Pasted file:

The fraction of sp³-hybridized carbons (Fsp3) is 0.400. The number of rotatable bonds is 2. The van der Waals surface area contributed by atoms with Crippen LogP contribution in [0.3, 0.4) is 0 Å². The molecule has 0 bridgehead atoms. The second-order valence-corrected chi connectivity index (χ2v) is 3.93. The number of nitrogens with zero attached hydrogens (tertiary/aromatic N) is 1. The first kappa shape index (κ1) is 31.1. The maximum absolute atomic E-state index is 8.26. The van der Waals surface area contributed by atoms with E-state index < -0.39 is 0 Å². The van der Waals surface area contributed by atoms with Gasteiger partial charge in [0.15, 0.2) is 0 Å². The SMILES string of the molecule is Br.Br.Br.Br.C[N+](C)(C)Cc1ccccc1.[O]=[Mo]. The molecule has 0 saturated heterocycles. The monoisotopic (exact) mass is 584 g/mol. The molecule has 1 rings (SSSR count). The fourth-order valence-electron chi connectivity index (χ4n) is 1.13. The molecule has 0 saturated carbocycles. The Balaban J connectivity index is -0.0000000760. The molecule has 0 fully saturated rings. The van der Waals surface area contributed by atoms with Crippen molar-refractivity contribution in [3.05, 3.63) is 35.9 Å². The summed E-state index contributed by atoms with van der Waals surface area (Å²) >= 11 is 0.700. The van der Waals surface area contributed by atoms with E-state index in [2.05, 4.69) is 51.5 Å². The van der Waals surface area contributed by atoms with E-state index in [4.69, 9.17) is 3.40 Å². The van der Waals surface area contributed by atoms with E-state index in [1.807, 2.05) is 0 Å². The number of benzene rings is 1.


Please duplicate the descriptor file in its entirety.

The fraction of sp³-hybridized carbons (Fsp3) is 0.400. The number of rotatable bonds is 2. The van der Waals surface area contributed by atoms with Crippen LogP contribution in [0.3, 0.4) is 0 Å². The molecule has 0 bridgehead atoms. The second-order valence-corrected chi connectivity index (χ2v) is 3.93. The number of nitrogens with zero attached hydrogens (tertiary/aromatic N) is 1. The first kappa shape index (κ1) is 31.1. The maximum absolute atomic E-state index is 8.26. The van der Waals surface area contributed by atoms with E-state index < -0.39 is 0 Å². The van der Waals surface area contributed by atoms with Gasteiger partial charge in [0.15, 0.2) is 0 Å². The SMILES string of the molecule is Br.Br.Br.Br.C[N+](C)(C)Cc1ccccc1.[O]=[Mo]. The molecule has 0 saturated heterocycles. The monoisotopic (exact) mass is 584 g/mol. The molecule has 1 rings (SSSR count). The fourth-order valence-electron chi connectivity index (χ4n) is 1.13. The molecule has 0 saturated carbocycles. The Balaban J connectivity index is -0.0000000760. The molecule has 0 fully saturated rings. The van der Waals surface area contributed by atoms with Crippen molar-refractivity contribution in [3.05, 3.63) is 35.9 Å². The summed E-state index contributed by atoms with van der Waals surface area (Å²) >= 11 is 0.700. The van der Waals surface area contributed by atoms with E-state index in [2.05, 4.69) is 51.5 Å². The van der Waals surface area contributed by atoms with E-state index in [4.69, 9.17) is 3.40 Å². The van der Waals surface area contributed by atoms with E-state index in [1.807, 2.05) is 0 Å². The number of benzene rings is 1.